Abercrombie Will Replace Four Board Members, Ending Battle With Activist Investor

The teen retailer avoided a showdown at its annual meeting in June by agreeing to replace four people on its board of directors. Only one was nominated by hedge fund Engaged Capital.

Abercrombie & Fitch has finally settled its months-long battle with activist investor Glenn Welling’s Engaged Capital by agreeing to replace four longtime board members at its annual meeting this year.

Welling, who has been pressuring Abercrombie to fire controversial Chief Executive Officer Mike Jeffries and to consider selling the company, nominated five people to the teen retailer’s board in February after failing to reach an agreement with the company in private negotiations. While Abercrombie added three new directors to its board in January in response to Welling’s demands for change, the investor believed that they wouldn’t be able to make a difference against the retailer’s nine incumbent directors.

Abercrombie avoided a showdown in June at its annual meeting with today’s announcement, which has Welling’s blessing. Only one replacement was suggested by Engaged Capital — Diane Neal, the former head of Bath & Body Works. The other three appear to have been picked by Abercrombie. Notably, they’re all women: Sarah Gallagher, a former Ralph Lauren executive; Bonnie Brooks, vice chair of Hudson’s Bay department stores; and Stephanie Shern, of Ernst & Young.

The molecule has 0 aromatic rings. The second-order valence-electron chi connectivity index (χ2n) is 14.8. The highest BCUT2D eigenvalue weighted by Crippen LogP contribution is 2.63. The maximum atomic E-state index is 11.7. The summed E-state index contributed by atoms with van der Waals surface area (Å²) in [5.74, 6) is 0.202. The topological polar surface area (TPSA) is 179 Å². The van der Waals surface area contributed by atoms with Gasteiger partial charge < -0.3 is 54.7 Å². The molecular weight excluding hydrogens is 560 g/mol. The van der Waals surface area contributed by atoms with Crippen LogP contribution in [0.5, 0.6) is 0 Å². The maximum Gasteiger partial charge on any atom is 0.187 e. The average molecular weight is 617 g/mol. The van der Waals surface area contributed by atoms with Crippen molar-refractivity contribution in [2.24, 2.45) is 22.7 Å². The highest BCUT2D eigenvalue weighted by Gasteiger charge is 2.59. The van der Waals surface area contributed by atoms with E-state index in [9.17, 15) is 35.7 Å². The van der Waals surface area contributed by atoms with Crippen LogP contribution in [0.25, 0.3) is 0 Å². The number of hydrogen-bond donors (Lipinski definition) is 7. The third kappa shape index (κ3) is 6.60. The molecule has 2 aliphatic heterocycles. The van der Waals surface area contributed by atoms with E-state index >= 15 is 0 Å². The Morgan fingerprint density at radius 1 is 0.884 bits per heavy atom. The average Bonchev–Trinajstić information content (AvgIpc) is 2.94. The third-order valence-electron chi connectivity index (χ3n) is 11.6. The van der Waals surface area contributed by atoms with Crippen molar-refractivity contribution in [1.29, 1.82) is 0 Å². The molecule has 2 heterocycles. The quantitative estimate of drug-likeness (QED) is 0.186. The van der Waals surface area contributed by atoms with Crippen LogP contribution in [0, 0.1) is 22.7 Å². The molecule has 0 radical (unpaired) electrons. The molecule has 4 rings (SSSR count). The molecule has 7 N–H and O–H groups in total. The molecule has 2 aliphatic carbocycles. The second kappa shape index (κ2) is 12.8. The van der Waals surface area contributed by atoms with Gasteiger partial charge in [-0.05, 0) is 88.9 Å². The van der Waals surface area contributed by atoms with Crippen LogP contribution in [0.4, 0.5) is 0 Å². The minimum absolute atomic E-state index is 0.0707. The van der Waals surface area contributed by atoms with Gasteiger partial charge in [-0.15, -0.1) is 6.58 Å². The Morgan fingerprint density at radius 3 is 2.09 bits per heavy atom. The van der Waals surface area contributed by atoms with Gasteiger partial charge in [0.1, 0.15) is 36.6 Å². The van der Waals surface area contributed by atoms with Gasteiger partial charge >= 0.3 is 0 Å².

Engaged agreed to withdraw its own nominees and vote with the company. Welling said he is “pleased to have worked constructively with the company to this end,” adding that the new directors, along with Abercrombie’s appointment of a new chairman and the termination of a shareholder rights plan earlier this year, will help “set a new direction for the company.”

The four directors departing Abercrombie do not have any retail experience. They include Elizabeth Lee, the headmistress of a local uniforms-required private school; Lauren Brisky, the former financial liason for Vanderbilt University; John Kessler, the owner of a local real estate development company; and Kevin Huvane, a partner at Creative Artists Agency.

However, Archie Griffin, the two-time Heisman Trophy winner, who also lacks retail experience, will remain on the board.

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